The newspaper reports that the acquisition will be carried out via privately-held company. This will represent Nadar's first venture outside the IT business. He had set up HCL in 1976. The two listed IT companies of the group are HCL Technologies and HCL Infosystems. Their combined market capitalisation is approximately Rs 35,828 crore or in US dollar terms its will be $8 billion.
While spokespersons for both HCL and DLF declined comment to the media house.
A person with direct knowledge had apparently informed the Economic Times that HCL group will first acquire 4% stake in the insurance joint-venture. It will first buy fresh shares of the company and after sometime buy out DLF's residual 30% stake in the company. The entire process is subject to approval of the insurance regulator Irda.
Currently, DLF has 74% stake in the joint venture with Prudential International Insurance Holdings, the second-largest life insurer in the US, holds the rest i.e. 26%.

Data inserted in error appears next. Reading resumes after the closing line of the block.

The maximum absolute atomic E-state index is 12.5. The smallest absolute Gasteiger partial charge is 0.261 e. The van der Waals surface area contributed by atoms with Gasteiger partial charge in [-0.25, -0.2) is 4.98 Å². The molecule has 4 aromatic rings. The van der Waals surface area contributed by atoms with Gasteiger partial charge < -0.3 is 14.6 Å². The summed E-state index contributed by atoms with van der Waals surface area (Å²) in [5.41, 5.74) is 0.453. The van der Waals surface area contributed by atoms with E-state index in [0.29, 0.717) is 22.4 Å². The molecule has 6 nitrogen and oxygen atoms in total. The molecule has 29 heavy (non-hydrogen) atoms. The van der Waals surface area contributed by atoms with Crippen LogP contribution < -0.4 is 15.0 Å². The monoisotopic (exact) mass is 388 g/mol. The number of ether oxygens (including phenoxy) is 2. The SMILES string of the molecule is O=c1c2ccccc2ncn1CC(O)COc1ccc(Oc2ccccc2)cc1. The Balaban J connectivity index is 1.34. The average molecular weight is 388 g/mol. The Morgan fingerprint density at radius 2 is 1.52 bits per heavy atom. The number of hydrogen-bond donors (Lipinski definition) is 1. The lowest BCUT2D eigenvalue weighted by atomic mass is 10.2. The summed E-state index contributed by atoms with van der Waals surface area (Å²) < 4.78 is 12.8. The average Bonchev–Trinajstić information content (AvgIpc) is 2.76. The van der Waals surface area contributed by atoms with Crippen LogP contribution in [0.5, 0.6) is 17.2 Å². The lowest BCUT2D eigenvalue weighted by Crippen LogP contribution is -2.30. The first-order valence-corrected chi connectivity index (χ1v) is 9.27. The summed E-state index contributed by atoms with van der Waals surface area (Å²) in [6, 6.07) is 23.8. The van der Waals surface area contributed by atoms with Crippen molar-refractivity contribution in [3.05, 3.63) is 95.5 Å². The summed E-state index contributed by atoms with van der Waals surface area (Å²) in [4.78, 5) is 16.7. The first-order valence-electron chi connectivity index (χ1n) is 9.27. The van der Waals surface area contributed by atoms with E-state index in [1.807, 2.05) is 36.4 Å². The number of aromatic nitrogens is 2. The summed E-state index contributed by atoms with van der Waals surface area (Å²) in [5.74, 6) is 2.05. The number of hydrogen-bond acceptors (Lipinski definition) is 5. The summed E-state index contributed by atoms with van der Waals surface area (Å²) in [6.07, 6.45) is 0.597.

If HCL buys in the insurance business then DLF's share holding will fall to 30% after HCL's investment.
There could be a regulatory problem with this transaction. Current guidelines dictate that the original partner in a life insurance joint-venture cannot sell their stake in the company for the first ten years of operations.
Last month the biggest private company Reliance Industries said it was buying Bharti's stake in Bharti-AXA Life Insurance.
If the insurance regulator approves the sell-off, then it will definitely build a case for this transaction as well. "Given an option, DLF would like to sell its entire holding in shot," said the person involved in the transaction to Economic Times.